United States District Court, D. South Carolina, Orangeburg Division
KENNETH D. RIVERA, Plaintiff,
SERGEANT LEONARD and OFFICER PONDER, Defendants.
C. NORTON UNITED STATES DISTRICT JUDGE
matter is before the court on United States Magistrate Judge
Kaymani D. West’s report and recommendation
(“R&R”) that the court grant defendants
Sergeant Leonard and Officer Ponder’s
(“defendants”) motion for summary judgment. For
the reasons set forth below, the court adopts the R&R and
grants defendants’ motion for summary judgment.
Kenneth D. Rivera (“Rivera”), proceeding pro
se, was a pre-trial detainee at Greenville County
Detention Center (“GCDC”) during the time period
relevant to this action. Rivera’s claims arise out of
an alleged altercation with defendants at GCDC on February 5,
2015. Compl. 3. Rivera alleges that Officer Ponder and
Sergeant Leonard threatened him with “caustic
gas” and assaulted him because he would not get out of
the shower. Id. at 4. According to defendants,
Rivera was transferred to SCDC on March 9, 2015 “after
pleading guilty to charges of armed robbery, possession of a
weapon during a violent crime, and possession of a firearm by
a person convicted of a violent crime.” Defs.’
Mot. 1. Rivera filed suit on March 13, 2015, bringing causes
of action pursuant to 28 U.S.C. § 1983 for violations of
his Eighth and Fifth Amendment rights. Rivera seeks: (1)
a declaration that the actions and omissions described in his
complaint violated his rights under the constitution; (2) a
preliminary and permanent injunction ordering defendants to
stop using excessive force; (3) compensatory damages in the
amount of $10, 000.00 against both defendants; (4) punitive
damages in the amount of $10, 000.00 against both defendants;
(5) a jury trial; (6) costs; and (7) any additional relief
this court deems just, proper, and equitable. Id. at
filed a motion for summary judgment on September 15, 2015.
Rivera filed a response in opposition to the motion on
September 23, 2015, and defendants replied on October 5,
2015. The magistrate judge issued an R&R on February 16,
2016, recommending that the court dismiss Rivera’s
claims for failure to exhaust his available administrative
remedies. Rivera filed timely objections to the R&R on
February 25, 2016. Defendants replied to Rivera’s
objections on March 11, 2016, and Rivera filed a sur-reply on
March 18, 2016. The motion has been fully briefed and is ripe
for the court’s review.
Objections to R&R
court is charged with conducting a de novo review of
any portion of the magistrate judge’s R&R to which
specific, written objections are made. 28 U.S.C. §
636(b)(1). A party’s failure to object is accepted as
agreement with the conclusions of the magistrate judge.
See Thomas v. Arn, 474 U.S. 140, 149-50 (1985). In
absence of a timely filed objection to a magistrate
judge’s R&R, this court need not conduct a de
novo review, but instead must “only satisfy itself
that there is no clear error on the face of the record in
order to accept the recommendation.” Diamond v.
Colonial Life & Acc. Ins. Co., 416 F.3d 310, 315
(4th Cir. 2005) (citing Fed.R.Civ.P. 72 advisory
committee’s note). The recommendation of the magistrate
judge carries no presumptive weight, and the responsibility
to make a final determination rests with this court.
Mathews v. Weber, 423 U.S. 261, 270-71 (1976). The
court may adopt the portions of the R&R to which the
plaintiff did not object, as a party’s failure to
object is accepted as agreement with the conclusions of the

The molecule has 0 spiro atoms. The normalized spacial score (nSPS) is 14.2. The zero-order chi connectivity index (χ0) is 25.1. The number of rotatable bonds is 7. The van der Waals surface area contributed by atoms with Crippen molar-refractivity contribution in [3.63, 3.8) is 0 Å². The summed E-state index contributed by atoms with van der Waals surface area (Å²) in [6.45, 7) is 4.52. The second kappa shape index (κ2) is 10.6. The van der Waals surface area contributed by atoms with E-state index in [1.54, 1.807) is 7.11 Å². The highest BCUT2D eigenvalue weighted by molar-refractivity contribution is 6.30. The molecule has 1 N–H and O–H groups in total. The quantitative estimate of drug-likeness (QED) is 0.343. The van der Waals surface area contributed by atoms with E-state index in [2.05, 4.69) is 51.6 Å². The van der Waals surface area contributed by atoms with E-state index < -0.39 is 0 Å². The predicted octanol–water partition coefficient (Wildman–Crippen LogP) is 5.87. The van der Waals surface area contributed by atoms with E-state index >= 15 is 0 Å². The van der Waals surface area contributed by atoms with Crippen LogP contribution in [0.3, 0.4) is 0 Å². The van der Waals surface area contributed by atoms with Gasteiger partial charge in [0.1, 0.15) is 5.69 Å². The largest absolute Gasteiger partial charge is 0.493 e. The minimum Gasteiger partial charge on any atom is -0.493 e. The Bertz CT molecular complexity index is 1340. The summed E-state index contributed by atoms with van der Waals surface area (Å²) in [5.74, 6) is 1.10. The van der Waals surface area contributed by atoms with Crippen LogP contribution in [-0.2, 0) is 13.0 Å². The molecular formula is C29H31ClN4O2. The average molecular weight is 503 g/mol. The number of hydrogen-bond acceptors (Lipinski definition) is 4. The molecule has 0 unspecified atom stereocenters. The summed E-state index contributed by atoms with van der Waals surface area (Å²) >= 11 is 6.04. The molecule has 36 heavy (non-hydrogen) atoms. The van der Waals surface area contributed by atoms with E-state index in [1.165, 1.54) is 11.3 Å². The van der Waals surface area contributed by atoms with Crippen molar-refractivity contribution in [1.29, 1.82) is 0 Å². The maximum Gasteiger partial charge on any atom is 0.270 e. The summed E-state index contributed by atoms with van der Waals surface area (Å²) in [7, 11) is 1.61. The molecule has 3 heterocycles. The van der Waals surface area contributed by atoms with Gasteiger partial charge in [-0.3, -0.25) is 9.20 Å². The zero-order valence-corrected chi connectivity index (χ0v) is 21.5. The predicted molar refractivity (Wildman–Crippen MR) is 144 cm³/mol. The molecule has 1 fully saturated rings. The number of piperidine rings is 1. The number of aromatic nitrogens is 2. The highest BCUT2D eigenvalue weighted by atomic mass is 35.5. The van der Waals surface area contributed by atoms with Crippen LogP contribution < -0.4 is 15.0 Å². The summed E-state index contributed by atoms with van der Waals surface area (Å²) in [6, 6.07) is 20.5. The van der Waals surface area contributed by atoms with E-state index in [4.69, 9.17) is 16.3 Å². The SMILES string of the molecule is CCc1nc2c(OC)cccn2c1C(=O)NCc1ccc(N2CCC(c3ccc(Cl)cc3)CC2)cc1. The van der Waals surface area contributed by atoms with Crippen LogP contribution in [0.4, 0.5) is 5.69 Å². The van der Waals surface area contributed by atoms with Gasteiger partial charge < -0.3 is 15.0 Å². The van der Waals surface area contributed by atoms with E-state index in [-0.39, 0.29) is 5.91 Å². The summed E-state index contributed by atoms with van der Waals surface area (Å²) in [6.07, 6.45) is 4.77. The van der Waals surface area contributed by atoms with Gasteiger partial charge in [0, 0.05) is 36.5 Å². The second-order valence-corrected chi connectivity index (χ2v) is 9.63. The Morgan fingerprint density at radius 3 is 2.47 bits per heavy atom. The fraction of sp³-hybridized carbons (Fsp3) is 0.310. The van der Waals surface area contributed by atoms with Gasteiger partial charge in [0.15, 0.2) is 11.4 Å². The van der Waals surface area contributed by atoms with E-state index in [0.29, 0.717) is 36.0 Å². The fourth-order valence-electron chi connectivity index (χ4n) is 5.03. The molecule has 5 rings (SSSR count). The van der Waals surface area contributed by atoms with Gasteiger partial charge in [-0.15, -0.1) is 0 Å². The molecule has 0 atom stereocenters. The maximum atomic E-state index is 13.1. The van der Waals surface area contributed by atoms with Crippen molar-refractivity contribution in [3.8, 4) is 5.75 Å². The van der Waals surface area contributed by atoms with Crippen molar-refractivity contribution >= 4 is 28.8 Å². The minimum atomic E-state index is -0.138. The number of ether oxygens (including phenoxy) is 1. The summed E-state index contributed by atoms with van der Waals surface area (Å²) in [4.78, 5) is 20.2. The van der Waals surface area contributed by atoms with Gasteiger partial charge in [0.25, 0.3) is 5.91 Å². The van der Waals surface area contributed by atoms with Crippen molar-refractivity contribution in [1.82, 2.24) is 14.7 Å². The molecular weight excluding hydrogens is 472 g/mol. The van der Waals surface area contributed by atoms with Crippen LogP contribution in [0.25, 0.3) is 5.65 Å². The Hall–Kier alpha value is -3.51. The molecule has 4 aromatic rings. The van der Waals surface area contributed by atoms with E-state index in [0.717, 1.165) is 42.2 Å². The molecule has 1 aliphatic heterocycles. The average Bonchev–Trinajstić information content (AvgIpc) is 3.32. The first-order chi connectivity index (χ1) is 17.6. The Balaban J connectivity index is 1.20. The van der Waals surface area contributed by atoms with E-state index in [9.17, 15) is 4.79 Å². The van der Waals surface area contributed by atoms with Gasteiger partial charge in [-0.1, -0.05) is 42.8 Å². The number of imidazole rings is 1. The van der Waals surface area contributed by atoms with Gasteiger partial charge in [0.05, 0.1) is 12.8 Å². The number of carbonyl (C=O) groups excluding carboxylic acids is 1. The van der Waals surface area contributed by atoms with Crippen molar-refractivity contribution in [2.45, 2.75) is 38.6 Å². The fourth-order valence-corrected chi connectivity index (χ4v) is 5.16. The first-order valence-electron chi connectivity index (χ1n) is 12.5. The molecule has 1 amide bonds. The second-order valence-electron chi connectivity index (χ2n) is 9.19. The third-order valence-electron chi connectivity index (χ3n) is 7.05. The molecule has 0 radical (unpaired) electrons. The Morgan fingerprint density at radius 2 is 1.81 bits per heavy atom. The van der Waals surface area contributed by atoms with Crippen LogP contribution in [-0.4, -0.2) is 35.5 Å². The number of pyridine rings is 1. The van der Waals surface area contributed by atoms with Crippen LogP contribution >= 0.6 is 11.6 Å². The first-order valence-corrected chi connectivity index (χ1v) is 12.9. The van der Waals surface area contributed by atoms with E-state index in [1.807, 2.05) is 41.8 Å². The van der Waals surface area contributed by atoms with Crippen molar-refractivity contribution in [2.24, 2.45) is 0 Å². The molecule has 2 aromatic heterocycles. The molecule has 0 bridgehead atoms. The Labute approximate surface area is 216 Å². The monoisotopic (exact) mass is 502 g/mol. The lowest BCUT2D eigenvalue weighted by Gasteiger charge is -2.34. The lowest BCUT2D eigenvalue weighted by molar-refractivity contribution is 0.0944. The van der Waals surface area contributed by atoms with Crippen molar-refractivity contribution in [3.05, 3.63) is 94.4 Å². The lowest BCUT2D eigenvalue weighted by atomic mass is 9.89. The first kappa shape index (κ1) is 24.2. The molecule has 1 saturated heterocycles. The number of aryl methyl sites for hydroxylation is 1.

magistrate judge. Thomas, 474 U.S. at 149-50. This
court may accept, reject, or modify the report of the
magistrate judge, in whole or in part, or may recommit the
matter to him with instructions for further consideration. 28
U.S.C. § 636(b)(1).
judgment is proper “if the movant shows that there is
no genuine dispute as to any material fact and the movant is
entitled to judgment as a matter of law.” Fed.R.Civ.P.
56(a). “Only disputes over facts that might affect the
outcome of the suit under the governing law will properly
preclude the entry of summary judgment.” Anderson
v. Liberty Lobby, Inc., 477 U.S. 242, 248 (1986).
“[S]ummary judgment will not lie if the dispute about a
material fact is ‘genuine, ’ that is, if the
evidence is such that a reasonable jury could return a
verdict for the nonmoving party.” Id. At the
summary judgment stage, the court must view the evidence in
the light most favorable to the nonmoving party and draw all
reasonable inferences in his favor. Id. at 255.
Pro Se Plaintiff
proceeds pro se in this case. Federal district
courts are charged with liberally construing complaints filed
by pro se litigants to allow the development of a
potentially meritorious case. See Hughes v. Rowe,
449 U.S. 5, 9-10 (1980). Pro se complaints are
therefore held to a less stringent standard than those
drafted by attorneys. Id. Liberal construction,
however, does not mean that the court can ignore a clear
failure in the pleading to allege facts that set forth a
cognizable claim. See Weller v. Dep’t of Soc.
Servs., 901 F.2d 387, 390-91 (4th Cir. 1990).
move for summary judgment, arguing that: (1) there is no
genuine issue of material fact; (2) Rivera failed to exhaust
his administrative remedies; (3) there is no evidence that
defendants used excessive force; (4) there is no evidence
that defendants denied Rivera medical treatment; (5) there is
no evidence that defendants violated Rivera’s Fifth
Amendment rights when he was housed in a segregated cell; (6)
defendants are entitled to qualified immunity from
Rivera’s claims against them in their individual
capacity; (7) Rivera’s request for preliminary and
permanent injunctions are legally defective; and (8)
defendants are entitled to an order granting summary judgment
as a matter of law. Defs.’ Mot. 3-4. The magistrate
judge recommends that ...